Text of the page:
Research in Open Education Block 2 Activity 4

If I were an advisor to a funding organisation that was to try and promote specific research activities in Open Education: I would opt for the following areas.

  1. Employer Valued Open Education
  2. Alternative assessments in Open Education
  3. Critical review of hybrid programmes that utilise Open Education Modules

I believe that I’m wondering how Open Education could be sustained in a way that could be incorporated into a useful rubric and/or methodology that would allow employers to see the values in Open Education. Until then, I only see Open Education being a promising avenue that eventually ‘dies on the vine’ mainly because it needs to be supported in someway that allows resources to be promoted in the original creation of educational resources.

It could survive if the results of the following research indicated value in Open Education that might either provide the same educational value or standards but at a fraction of the cost. The research mentioned above could do this.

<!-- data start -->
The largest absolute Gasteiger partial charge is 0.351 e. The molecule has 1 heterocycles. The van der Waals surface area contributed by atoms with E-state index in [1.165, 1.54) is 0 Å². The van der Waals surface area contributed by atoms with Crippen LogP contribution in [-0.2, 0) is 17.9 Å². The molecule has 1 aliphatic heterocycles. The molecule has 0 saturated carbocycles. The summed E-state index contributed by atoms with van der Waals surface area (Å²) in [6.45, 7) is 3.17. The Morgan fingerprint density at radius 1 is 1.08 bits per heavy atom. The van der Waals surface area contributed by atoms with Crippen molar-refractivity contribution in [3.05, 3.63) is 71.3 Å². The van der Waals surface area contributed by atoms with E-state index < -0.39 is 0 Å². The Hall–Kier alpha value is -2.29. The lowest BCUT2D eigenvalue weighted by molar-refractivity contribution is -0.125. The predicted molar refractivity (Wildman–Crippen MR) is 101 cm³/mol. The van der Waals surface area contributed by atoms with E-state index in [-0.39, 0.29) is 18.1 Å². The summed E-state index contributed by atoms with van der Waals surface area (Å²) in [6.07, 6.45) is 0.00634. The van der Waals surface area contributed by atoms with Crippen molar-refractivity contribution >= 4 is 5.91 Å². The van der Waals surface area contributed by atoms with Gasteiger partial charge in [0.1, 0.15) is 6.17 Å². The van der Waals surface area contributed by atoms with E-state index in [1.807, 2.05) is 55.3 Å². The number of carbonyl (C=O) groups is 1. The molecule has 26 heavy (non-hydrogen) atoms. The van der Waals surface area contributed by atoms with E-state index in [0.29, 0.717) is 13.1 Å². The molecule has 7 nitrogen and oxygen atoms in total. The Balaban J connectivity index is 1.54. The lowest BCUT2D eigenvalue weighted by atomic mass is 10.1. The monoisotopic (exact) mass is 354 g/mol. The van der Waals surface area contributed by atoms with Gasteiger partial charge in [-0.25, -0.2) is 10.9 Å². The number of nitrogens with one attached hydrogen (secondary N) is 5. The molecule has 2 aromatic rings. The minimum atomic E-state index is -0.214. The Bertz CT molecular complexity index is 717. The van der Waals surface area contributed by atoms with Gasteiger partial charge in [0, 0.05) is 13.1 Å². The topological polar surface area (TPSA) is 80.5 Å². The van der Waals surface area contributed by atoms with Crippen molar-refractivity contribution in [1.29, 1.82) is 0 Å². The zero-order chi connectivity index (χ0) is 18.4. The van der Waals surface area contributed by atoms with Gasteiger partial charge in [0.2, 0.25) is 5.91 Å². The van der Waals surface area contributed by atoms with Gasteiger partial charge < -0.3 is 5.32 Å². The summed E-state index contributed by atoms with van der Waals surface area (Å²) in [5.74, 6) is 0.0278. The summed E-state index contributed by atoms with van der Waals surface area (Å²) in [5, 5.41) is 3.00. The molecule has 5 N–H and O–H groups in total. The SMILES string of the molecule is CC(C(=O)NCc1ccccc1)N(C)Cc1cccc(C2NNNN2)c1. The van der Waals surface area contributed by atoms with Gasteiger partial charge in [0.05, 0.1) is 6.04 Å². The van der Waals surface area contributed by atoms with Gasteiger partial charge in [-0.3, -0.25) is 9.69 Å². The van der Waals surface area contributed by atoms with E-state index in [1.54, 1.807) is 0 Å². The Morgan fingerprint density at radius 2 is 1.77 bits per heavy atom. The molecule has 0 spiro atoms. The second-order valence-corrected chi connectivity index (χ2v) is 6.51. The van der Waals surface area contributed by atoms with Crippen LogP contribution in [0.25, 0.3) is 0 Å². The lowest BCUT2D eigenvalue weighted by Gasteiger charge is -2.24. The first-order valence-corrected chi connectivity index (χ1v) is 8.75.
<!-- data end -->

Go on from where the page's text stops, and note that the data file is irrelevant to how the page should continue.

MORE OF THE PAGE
1. I cannot think of how employers would value open education until it is shown that people who undertake open education modules are 'the same' or 'better' than their counterparts. The open ended research would be to find out what are the perceived barriers to employers looking at open education vs. more traditional educational qualifications. Knowing about the barriers at least allows strategies to be formulated.
  2. Open education seems (to me) to be broadly, 'old' educational courses, or resources that are used mainly in foundation or first year programmes. The reality is that they do not change that much: psychology 101, is pretty much the same psychology 101 of 15-30 years ago. However, the 'price' of accessing these open resources is that no one formally assesses them. Research into alternative assessments in Open Education courses may help to understand which programmes or courses remain of value even if they are assessed in a non standard manner.
  3. Finally, research could ascertain the value of students of hybrid courses, where part of their 'foundational' courses might be Open Education and then specialised taken courses for senior of final years, that are more traditionally assessed. Are these stuents qualitative different / better / or worse than conventional students?

Education is a progressive discovery of our own ignorance.  -Will Durant